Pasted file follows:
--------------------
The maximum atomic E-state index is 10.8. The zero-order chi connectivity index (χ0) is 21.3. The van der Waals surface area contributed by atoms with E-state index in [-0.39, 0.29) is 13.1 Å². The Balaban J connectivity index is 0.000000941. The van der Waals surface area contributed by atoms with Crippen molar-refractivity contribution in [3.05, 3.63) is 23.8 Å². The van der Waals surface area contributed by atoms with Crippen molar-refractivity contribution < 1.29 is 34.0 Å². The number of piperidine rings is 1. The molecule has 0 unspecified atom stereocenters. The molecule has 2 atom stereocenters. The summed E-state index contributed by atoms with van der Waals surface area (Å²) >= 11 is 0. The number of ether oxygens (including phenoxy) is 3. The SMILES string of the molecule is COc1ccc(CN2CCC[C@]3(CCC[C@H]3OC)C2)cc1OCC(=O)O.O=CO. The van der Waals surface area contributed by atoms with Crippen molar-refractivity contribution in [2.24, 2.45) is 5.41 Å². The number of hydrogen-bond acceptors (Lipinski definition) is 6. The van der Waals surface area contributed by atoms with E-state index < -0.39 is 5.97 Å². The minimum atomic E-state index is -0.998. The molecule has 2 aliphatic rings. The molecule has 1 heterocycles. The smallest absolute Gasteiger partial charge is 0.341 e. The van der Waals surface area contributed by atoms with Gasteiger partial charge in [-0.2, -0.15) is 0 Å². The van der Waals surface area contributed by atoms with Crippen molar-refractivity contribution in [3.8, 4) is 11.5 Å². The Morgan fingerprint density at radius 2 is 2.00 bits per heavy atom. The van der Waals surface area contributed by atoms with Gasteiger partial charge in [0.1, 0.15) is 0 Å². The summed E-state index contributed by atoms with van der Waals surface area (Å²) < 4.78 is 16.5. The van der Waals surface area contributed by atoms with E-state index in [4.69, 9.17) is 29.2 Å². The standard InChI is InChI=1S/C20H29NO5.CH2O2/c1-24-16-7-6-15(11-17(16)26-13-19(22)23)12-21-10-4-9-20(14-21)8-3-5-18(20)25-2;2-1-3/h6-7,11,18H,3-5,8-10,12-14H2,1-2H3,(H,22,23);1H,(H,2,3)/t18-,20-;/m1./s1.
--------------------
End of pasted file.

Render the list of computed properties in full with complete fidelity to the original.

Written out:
The maximum atomic E-state index is 10.8. The zero-order chi connectivity index (χ0) is 21.3. The van der Waals surface area contributed by atoms with E-state index in [-0.39, 0.29) is 13.1 Å². The Balaban J connectivity index is 0.000000941. The van der Waals surface area contributed by atoms with Crippen molar-refractivity contribution in [3.05, 3.63) is 23.8 Å². The van der Waals surface area contributed by atoms with Crippen molar-refractivity contribution < 1.29 is 34.0 Å². The number of piperidine rings is 1. The molecule has 0 unspecified atom stereocenters. The molecule has 2 atom stereocenters. The summed E-state index contributed by atoms with van der Waals surface area (Å²) >= 11 is 0. The number of ether oxygens (including phenoxy) is 3. The SMILES string of the molecule is COc1ccc(CN2CCC[C@]3(CCC[C@H]3OC)C2)cc1OCC(=O)O.O=CO. The van der Waals surface area contributed by atoms with Crippen molar-refractivity contribution in [2.24, 2.45) is 5.41 Å². The number of hydrogen-bond acceptors (Lipinski definition) is 6. The van der Waals surface area contributed by atoms with E-state index < -0.39 is 5.97 Å². The minimum atomic E-state index is -0.998. The molecule has 2 aliphatic rings. The molecule has 1 heterocycles. The smallest absolute Gasteiger partial charge is 0.341 e. The van der Waals surface area contributed by atoms with Gasteiger partial charge in [-0.2, -0.15) is 0 Å². The van der Waals surface area contributed by atoms with Crippen molar-refractivity contribution in [3.8, 4) is 11.5 Å². The Morgan fingerprint density at radius 2 is 2.00 bits per heavy atom. The van der Waals surface area contributed by atoms with Gasteiger partial charge in [0.1, 0.15) is 0 Å². The summed E-state index contributed by atoms with van der Waals surface area (Å²) < 4.78 is 16.5. The van der Waals surface area contributed by atoms with E-state index in [4.69, 9.17) is 29.2 Å². The standard InChI is InChI=1S/C20H29NO5.CH2O2/c1-24-16-7-6-15(11-17(16)26-13-19(22)23)12-21-10-4-9-20(14-21)8-3-5-18(20)25-2;2-1-3/h6-7,11,18H,3-5,8-10,12-14H2,1-2H3,(H,22,23);1H,(H,2,3)/t18-,20-;/m1./s1.